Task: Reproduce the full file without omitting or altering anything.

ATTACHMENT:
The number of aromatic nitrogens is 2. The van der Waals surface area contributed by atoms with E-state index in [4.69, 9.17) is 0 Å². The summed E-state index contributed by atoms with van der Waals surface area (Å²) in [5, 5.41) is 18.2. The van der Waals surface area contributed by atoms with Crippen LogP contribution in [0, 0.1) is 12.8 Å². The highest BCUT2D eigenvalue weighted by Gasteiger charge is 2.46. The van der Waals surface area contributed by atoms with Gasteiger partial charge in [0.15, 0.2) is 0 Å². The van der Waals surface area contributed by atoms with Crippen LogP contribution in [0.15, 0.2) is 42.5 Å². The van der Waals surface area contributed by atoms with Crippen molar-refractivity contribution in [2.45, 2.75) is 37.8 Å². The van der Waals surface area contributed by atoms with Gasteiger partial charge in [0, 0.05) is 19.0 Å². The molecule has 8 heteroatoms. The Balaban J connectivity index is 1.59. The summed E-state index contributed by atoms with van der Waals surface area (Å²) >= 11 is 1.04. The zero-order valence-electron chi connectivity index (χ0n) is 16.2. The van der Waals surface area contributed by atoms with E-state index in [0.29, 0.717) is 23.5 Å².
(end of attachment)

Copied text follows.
The number of aromatic nitrogens is 2. The van der Waals surface area contributed by atoms with E-state index in [4.69, 9.17) is 0 Å². The summed E-state index contributed by atoms with van der Waals surface area (Å²) in [5, 5.41) is 18.2. The van der Waals surface area contributed by atoms with Crippen LogP contribution in [0, 0.1) is 12.8 Å². The highest BCUT2D eigenvalue weighted by Gasteiger charge is 2.46. The van der Waals surface area contributed by atoms with Gasteiger partial charge in [0.15, 0.2) is 0 Å². The van der Waals surface area contributed by atoms with Crippen LogP contribution in [0.15, 0.2) is 42.5 Å². The van der Waals surface area contributed by atoms with Crippen molar-refractivity contribution in [2.45, 2.75) is 37.8 Å². The van der Waals surface area contributed by atoms with Gasteiger partial charge in [0, 0.05) is 19.0 Å². The molecule has 8 heteroatoms. The Balaban J connectivity index is 1.59. The summed E-state index contributed by atoms with van der Waals surface area (Å²) >= 11 is 1.04. The zero-order valence-electron chi connectivity index (χ0n) is 16.2. The van der Waals surface area contributed by atoms with E-state index in [0.29, 0.717) is 23.5 Å².